Saint Mary’s will be hosting an outdoor Flu Fest and Blood Drive on Sunday at the lacrosse fields from 1 p.m. to 5 p.m. Though students can no longer reserve a shot, walk-ins are still accepted. The College is incentivizing students to attend with free food, games and prizes.A Wednesday email from Cynthia Horton-Cavanaugh, the interim director of Health and Counseling, said more than 500 students signed up to get their flu shot at the Fest.“All Saint Mary’s students who attend classes on campus are strongly encouraged to take part in this event,” she said in the email. “Bring your insurance card and we can bill your insurance for you. Otherwise we will bill the $20 vaccination fee to your student account. If you do not have insurance, the flu shot will be covered by the Emergency Fund.” Katie Knisely, assistant athletic trainer and healthcare administrator at Saint Mary’s, noted the importance of receiving a flu shot this year. “Now since the temperature is starting to drop, people will most likely be spending extra time inside of buildings in a confined area with more people and at a greater risk of exposure,” she said.This year’s vaccination has been designed to fight against four different flu viruses, an email from the College said. Knisley said the flu shot can lower one’s risk of getting the flu or other related infections.“Getting the flu shot could help decrease the chances of getting the flu and help prevent co-infections,” she said.Saint Mary’s is working to make the flu vaccine easily accessible through the fest, Knisley said, and The Observer has found many students are planning on attending Sunday’s Flu Fest. Sophomore Kathleen McLeod said she is getting a shot to protect her family and friends from getting sick. “The decision to get [my flu shot] this year was a no brainer,” she said. “I would never want to be responsible for giving the flu to a friend or family member and get them really sick.” Senior JoAnna Keilman said she wants to maintain her health during the pandemic. “Honestly, I have not gotten my flu shot since I have been in college, and it did not affect me until I got the flu in February,” she said. “I want to take every precaution to stay healthy during this time, especially so we can stay on campus.”Sophomore Lauren Lambros said bringing any virus home is not an option. “My mom has a compromised immune system, so getting vaccinated has always been super important to me just to protect not only my own immune system but hers as well,” she said. “Now with COVID, having a strong immune system is more important than ever to protect ourselves and the members of our SMC community who are immunocompromised.”The first one hundred students who signed up to get their shots will received a free t-shirt from the College. Those attending the event are encouraged to wear short sleeves for easy access to the recipient’s vaccine administration location.Tags: COVID-19, Flu shots, Saint Mary’s College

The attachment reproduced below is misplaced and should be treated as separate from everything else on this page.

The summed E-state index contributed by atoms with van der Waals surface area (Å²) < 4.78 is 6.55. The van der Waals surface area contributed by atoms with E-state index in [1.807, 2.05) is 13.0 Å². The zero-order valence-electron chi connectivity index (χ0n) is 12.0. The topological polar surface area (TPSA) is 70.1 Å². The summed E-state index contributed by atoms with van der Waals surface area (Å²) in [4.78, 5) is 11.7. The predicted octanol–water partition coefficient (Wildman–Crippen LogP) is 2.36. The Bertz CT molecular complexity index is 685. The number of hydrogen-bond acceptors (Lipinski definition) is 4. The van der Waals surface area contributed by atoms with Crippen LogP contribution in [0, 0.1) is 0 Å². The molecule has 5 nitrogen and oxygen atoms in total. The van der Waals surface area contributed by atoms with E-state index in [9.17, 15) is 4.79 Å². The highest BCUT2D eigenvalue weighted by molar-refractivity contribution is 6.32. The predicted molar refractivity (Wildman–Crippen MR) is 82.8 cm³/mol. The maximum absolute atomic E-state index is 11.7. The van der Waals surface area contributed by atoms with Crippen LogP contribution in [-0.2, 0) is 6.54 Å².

FacebookTwitterLinkedInEmailPrint分享Reuters:The Asian Development Bank (ADB) on Tuesday approved a $600 million loan for Indonesian state utility Perusahaan Listrikk Negara (PLN) to expand electricity access and promote renewable energy.The loan is part of the second phase of an electricity grid development programme covering the outer regions of Kalimantan, Maluku, and Papua in the east of the country, which began in 2017.“The programme will increase PLN’s delivery of electricity powered by renewable energy to remote communities by six-fold and reduce indoor kerosene and wood consumption, which is expected to generate significant environmental and social benefits,” ADB Energy specialist Diana Connett said in a statement.Indonesia’s government aims to have 23% of energy coming from renewable sources by 2025, up from around 9% in July, but progress on renewable projects has been slow.The country has over 400 gigawatts potential capacity for sources like hydropower, solar and geothermal, but only around 2.5% had been utilised, according to government data. It hopes to simplify pricing for electricity from renewables to encourage more investment in the sector.[Tabita Diela]More: ADB approves $600 mln loan for Indonesia’s PLN for renewable power Asian Development Bank approves $600 million loan for renewable energy development in Indonesia